As an avid reader with ambitions to one day become a broke writer, you tend look at stories differently. Rather like a butcher eating a steak. The pleasure isn’t only in the meal itself, but the cut and the consistency of the meat. You don’t just appreciate the story, but also the construction, the character development, and the sleight of hand an author might use to explore themes.

While a darling of transgressive fiction since his debut novel Trainspotting, with The Sex Lives of Siamese Twins Irvine Welsh once again proves himself much more than a one trick pony. Even with his trademark quirks and acerbic characters he proves an incredible craftsman, his storytelling skills threatening to steal the show. He could write anything he wished and be a success, it’s just that he likes his meat a little on the raw side.

Welsh’s characters, despite their eccentricities, are uneasily authentic and his scattered use of epistolary storytelling help bring context to the anger and confusion behind their motives.

It’s ironic to use an analogy about eating red meat to describe my feelings on the book. Protagonist (or perhaps antagonist) Lucy Brennan is a militant physical trainer and wouldn’t find the comparison particularly palatable. She treats her body like a temple, and thinks very little of others who don’t do the same. On further consideration, she doesn’t think all that much of anyone.

Her life changes forever when one night she uses her physical prowess to disarm an armed gunman on the freeway. Filmed by a bystander, she finds herself thrust into the national spotlight, leading to opportunities in the form of typically ridiculous fitness/reality shows (so ridiculous they sound perfectly plausible) and she looks set for the spotlight until a brutal truth is discovered about the gunman’s motives that night.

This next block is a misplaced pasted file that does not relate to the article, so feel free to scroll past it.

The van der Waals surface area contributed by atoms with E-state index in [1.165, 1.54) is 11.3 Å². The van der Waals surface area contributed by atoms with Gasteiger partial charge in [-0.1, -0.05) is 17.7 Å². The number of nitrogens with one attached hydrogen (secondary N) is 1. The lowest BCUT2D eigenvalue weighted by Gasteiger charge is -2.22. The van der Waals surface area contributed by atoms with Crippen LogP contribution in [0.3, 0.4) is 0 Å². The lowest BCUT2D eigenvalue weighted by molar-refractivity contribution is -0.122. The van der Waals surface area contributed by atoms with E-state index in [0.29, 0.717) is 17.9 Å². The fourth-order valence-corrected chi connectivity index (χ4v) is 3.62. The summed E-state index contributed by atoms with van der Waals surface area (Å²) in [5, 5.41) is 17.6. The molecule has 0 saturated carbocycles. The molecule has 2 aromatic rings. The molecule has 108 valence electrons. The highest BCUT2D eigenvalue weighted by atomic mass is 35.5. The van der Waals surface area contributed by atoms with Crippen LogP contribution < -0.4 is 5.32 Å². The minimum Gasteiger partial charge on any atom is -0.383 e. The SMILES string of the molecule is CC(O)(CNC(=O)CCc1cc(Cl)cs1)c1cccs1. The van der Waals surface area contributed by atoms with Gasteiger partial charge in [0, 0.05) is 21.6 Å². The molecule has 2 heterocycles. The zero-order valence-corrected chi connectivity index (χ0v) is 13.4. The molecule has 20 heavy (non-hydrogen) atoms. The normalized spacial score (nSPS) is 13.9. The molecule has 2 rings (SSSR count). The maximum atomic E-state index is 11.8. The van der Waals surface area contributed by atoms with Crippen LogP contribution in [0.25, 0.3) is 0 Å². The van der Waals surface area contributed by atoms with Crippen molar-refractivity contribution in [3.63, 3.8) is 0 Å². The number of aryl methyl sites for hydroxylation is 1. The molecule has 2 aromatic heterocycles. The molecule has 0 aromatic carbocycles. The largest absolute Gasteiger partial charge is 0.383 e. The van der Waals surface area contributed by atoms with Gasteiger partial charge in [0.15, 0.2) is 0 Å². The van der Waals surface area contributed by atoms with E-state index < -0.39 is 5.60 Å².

As Lucy’s star begins to rise and fall, she acquires an apostle, the young artist Lena Sorenson, a woman who has always struggled with her weight, who captured the events on the freeway on her camera phone. While the world sees a shy talent, Lucy only sees a heart attack waiting to happen. The problem is that Lena, despite her own gifts, sees the same thing.

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Lena enlists Lucy’s help in getting her life back on track, but she soon discovers that Lucy’s outlooks on life are far less healthy than the program she prescribes, and events begin to spiral out of control in the pursuit of perfection.

The Sex Lives of Siamese Twins owes its name to a news story that buzzes away in the background of the novel, seemingly taking the attention of the entire world: should conjoined teens Annabel and Amy risk an operation to separate so Annabel can sleep with her boyfriend? The subplot typifies Welsh’s world, one that takes an uneasy pleasure in sticking their toes in the lives of others.

If you’re a fan of Irvine Welsh, The Sex Lives of Siamese Twins won’t disappoint. After all, there is only one Welsh. But if you’re a newbie, this is the perfect place to start, a much more mature writer awaits you nowadays. Welsh no longer wishes to construct his own strange world to tell a story. The one we all share is far more peculiar.

Grab a copy of The Sex Lives of Siamese Twins here

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Andrew Cattanach is a regular contributor to The Booktopia Blog and was shortlisted for The Age Short Story Prize. He enjoys reading, writing and sleeping though finds it difficult to do them all at once.

You can follow his ramblings on twitter at @andrew__cat

REVIEW: Gazing at the Stars by Eva Slonim (Review by Andrew Cattanach)

Around six million Jews died in the Holocaust at the hands of the Nazis. After reading Eva Slonim’s heartbreaking memoir, Gazing at the Stars, to throw a figure like that around seems careless. Europe’s Jewish population, of which two-thirds died in those years, were not just a faceless crowd of statistics. They were mothers, daughters, teachers, doctors, sons, fathers and decorated soldiers. They were much more than just their heritage and beliefs, they were innocent people. Good people. Loving people. They were important members of their communities, before those communities more often than not turned their backs on them.

Eva Slonim recounts her experiences with an air of defiance. Despite the horrors that engulfed her and the people she loved she takes pains to reflect on the moments of happiness amongst the rubble. Reflections on the love she shares for her hard-working parents, for whom she owes her survival, are gut-wrenching.